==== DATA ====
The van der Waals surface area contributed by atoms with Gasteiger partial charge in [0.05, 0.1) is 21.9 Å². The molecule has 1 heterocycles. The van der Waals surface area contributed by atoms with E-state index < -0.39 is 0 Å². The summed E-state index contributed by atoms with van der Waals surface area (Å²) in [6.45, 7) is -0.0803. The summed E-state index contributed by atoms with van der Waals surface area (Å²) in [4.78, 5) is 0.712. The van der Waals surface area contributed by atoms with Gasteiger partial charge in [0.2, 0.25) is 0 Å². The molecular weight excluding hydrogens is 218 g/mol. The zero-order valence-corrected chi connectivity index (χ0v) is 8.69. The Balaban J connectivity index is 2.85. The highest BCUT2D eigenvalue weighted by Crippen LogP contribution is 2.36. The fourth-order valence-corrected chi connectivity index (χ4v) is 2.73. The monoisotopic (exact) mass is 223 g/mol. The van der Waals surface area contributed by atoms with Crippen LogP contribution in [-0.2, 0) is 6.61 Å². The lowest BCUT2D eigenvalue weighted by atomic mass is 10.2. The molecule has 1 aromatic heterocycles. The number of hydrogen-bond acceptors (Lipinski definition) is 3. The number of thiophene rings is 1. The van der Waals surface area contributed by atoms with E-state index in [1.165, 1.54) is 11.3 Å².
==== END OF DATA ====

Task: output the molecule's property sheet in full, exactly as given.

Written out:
The van der Waals surface area contributed by atoms with Gasteiger partial charge in [0.05, 0.1) is 21.9 Å². The molecule has 1 heterocycles. The van der Waals surface area contributed by atoms with E-state index < -0.39 is 0 Å². The summed E-state index contributed by atoms with van der Waals surface area (Å²) in [6.45, 7) is -0.0803. The summed E-state index contributed by atoms with van der Waals surface area (Å²) in [4.78, 5) is 0.712. The van der Waals surface area contributed by atoms with Gasteiger partial charge in [0.2, 0.25) is 0 Å². The molecular weight excluding hydrogens is 218 g/mol. The zero-order valence-corrected chi connectivity index (χ0v) is 8.69. The Balaban J connectivity index is 2.85. The highest BCUT2D eigenvalue weighted by Crippen LogP contribution is 2.36. The fourth-order valence-corrected chi connectivity index (χ4v) is 2.73. The monoisotopic (exact) mass is 223 g/mol. The van der Waals surface area contributed by atoms with Crippen LogP contribution in [-0.2, 0) is 6.61 Å². The lowest BCUT2D eigenvalue weighted by atomic mass is 10.2. The molecule has 1 aromatic heterocycles. The number of hydrogen-bond acceptors (Lipinski definition) is 3. The number of thiophene rings is 1. The van der Waals surface area contributed by atoms with E-state index in [1.165, 1.54) is 11.3 Å².